1. In an empty container add the glycerin
  2. Add the carrageenan into the glycerin and mix well
  3. In a separate pan add distilled or deionized water and heat
  4. Add the lanthanol into the water whilst mixing and heating using a stick blender
  5. Add the carrageenan/glycerin mix to the lanthanol/water mix and heat to 200°F/95°C.
  6. In a separate container combine the cool down phase ingredients, which are: optiphen, Cocamidopropyl Betaine, oil, fragrance
  7. Let the heated mixture cool to below 140°F/60°C and before it starts to gel, add color and stir
  8. Add the cool down phase ingredients, stir
  9. Pour into preferable silicone molds or an ice cube mold
  10. Let the shower jelly cool and set before unmoulding
  11. Have fun!
Recipes, Soap Recipes

Gentle Solid Shampoo Bars: Yields 2 x 80g bars

 

There has been some talk about solid shampoo bars having high PH which is not particularly good for hair.  A nice, PH balanced shampoo will keep your hair and scalp in good condition.  It is all about the chosen surfactants.

We will keep updating and adding great information for changing up the formula for an enhanced finished product.

Benefits of our Solid Shampoo (Syndet)

  • Ease of travel
  • Gentle and silky
  • Easy to make
  • Low PH

The word “syndet” is derived from “synthetic” combined with “detergent”. Technically it refers to the binding that occurs between different detergents, also called surfactants. These detergents, which have an affinity for oils and repel water, surround dirt with small structures that are then removed by water.

Gentle Solid Shampoo Bar Recipe Yield approx 300 grams 

1st Heated phase

1 3/4 tsp 1.7% Cocamidopropyl betaine (heat separately and add the panthenol powder if using it) Surfactant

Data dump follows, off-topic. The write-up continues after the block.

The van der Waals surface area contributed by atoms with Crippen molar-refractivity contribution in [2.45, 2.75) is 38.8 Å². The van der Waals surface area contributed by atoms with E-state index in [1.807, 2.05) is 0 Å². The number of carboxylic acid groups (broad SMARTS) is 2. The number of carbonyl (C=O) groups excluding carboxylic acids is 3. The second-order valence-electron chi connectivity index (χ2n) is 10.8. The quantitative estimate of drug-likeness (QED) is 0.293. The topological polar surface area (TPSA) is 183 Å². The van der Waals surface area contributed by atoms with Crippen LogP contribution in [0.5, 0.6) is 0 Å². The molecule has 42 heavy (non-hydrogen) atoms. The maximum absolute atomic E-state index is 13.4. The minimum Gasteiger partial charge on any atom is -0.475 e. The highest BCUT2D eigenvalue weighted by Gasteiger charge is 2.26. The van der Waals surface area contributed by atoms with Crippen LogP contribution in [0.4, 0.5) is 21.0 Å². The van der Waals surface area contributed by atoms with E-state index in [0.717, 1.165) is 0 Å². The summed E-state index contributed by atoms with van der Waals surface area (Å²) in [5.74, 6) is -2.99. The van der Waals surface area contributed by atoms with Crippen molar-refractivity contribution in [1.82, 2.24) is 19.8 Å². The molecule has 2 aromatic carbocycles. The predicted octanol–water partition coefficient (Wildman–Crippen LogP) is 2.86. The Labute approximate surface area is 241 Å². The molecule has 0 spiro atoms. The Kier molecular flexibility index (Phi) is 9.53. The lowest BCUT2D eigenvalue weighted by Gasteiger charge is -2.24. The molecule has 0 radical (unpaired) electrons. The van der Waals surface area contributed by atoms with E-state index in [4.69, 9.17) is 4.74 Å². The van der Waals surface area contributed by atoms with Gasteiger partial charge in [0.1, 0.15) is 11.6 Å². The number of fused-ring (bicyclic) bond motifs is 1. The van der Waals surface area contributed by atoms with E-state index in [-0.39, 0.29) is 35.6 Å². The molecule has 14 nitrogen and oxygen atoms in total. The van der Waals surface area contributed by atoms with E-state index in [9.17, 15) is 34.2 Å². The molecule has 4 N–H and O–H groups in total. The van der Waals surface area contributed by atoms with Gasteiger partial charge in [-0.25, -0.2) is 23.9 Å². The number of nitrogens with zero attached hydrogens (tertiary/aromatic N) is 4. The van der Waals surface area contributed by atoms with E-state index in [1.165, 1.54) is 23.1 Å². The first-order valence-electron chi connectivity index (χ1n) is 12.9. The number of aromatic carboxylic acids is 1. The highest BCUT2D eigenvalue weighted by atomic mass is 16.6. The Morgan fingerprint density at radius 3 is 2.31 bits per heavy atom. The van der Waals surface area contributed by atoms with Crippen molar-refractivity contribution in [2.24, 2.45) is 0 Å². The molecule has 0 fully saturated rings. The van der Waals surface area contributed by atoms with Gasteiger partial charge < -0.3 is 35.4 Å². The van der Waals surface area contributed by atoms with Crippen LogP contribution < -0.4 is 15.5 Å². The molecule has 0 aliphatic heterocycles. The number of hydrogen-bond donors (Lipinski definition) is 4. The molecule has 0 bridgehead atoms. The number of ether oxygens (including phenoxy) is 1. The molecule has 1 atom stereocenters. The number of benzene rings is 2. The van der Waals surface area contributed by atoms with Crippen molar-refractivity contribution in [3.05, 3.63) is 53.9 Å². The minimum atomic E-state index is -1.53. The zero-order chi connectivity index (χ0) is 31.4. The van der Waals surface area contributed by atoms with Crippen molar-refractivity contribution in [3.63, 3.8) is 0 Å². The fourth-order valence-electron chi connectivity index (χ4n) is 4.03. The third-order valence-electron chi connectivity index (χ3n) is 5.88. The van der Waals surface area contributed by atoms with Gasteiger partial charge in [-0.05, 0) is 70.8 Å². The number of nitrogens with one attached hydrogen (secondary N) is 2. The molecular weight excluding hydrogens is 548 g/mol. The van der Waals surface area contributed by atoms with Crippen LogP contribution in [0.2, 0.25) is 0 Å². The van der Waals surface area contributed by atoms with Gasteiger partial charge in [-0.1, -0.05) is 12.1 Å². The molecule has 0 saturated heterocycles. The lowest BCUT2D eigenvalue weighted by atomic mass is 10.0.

5.5 TB SCI 37.7% Sodium Cocoyl Isethionate gentle surfactant (crush up in a baggie if not using a powdered form.  Melting is preferred to pressing your surfactant. 
2nd Heated Phase
1 3/4 tsp 3.4% Kokum butter. (if using volume and not % melt to measure)  Moisturizer & conditioner
1 3/4 tsp 3.4% BTMS 50 Conditioning emulsifier or BTMS 25 Conditioning emulsifier 
1  tsp 1.9% Cetyl Alcohol  emollient, emulsifier

3/4 tsp 1.5% protein of choice (Hydrolyzed Silk or Baobab Protein)  improves elasticity, resiliency, and restore the moisture balance for smoother and softer hair.

1/4 cup plus 2 tsp 33.28% Lathanol SLSA, Sodium lauryl Sulfocete. Surfactant powder for foam. 

Cool-down phase 

2 TB 13.7% Coco Symplex Mild surfactant can be substituted with coco glucoside, Amphosol CG, BSB or Bio-Terge  

Optional

1 tsp 2.28% Panthenol powder  Humectant that helps give body & shine and detangling properties to hair. It can cause curly hair to frizz, however.  If you omit this, add this % to the SCI or SLSA (add to 1 heated phase.  Be careful to not let it burn)

1/2 tsp .57% scent  (more can be added depending on your choice of scent)

Optional: Water soluble dye or micas for color

 Directions: